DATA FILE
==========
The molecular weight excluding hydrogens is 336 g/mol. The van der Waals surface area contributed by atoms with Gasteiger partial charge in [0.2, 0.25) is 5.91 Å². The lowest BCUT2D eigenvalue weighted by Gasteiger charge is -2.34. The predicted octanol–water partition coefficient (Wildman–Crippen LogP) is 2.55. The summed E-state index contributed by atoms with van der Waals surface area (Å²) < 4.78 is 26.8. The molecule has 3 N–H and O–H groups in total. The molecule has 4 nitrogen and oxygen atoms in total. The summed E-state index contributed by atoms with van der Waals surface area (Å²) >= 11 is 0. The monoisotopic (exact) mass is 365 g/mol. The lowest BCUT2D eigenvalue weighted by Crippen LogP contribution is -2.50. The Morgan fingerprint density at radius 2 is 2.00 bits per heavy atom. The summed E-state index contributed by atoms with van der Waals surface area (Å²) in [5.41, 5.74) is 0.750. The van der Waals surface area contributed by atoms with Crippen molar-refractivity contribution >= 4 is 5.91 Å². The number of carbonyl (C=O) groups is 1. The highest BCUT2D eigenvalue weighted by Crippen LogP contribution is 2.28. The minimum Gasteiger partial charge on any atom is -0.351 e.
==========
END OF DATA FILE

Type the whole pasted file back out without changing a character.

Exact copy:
The molecular weight excluding hydrogens is 336 g/mol. The van der Waals surface area contributed by atoms with Gasteiger partial charge in [0.2, 0.25) is 5.91 Å². The lowest BCUT2D eigenvalue weighted by Gasteiger charge is -2.34. The predicted octanol–water partition coefficient (Wildman–Crippen LogP) is 2.55. The summed E-state index contributed by atoms with van der Waals surface area (Å²) < 4.78 is 26.8. The molecule has 3 N–H and O–H groups in total. The molecule has 4 nitrogen and oxygen atoms in total. The summed E-state index contributed by atoms with van der Waals surface area (Å²) >= 11 is 0. The monoisotopic (exact) mass is 365 g/mol. The lowest BCUT2D eigenvalue weighted by Crippen LogP contribution is -2.50. The Morgan fingerprint density at radius 2 is 2.00 bits per heavy atom. The summed E-state index contributed by atoms with van der Waals surface area (Å²) in [5.41, 5.74) is 0.750. The van der Waals surface area contributed by atoms with Crippen molar-refractivity contribution >= 4 is 5.91 Å². The number of carbonyl (C=O) groups is 1. The highest BCUT2D eigenvalue weighted by Crippen LogP contribution is 2.28. The minimum Gasteiger partial charge on any atom is -0.351 e.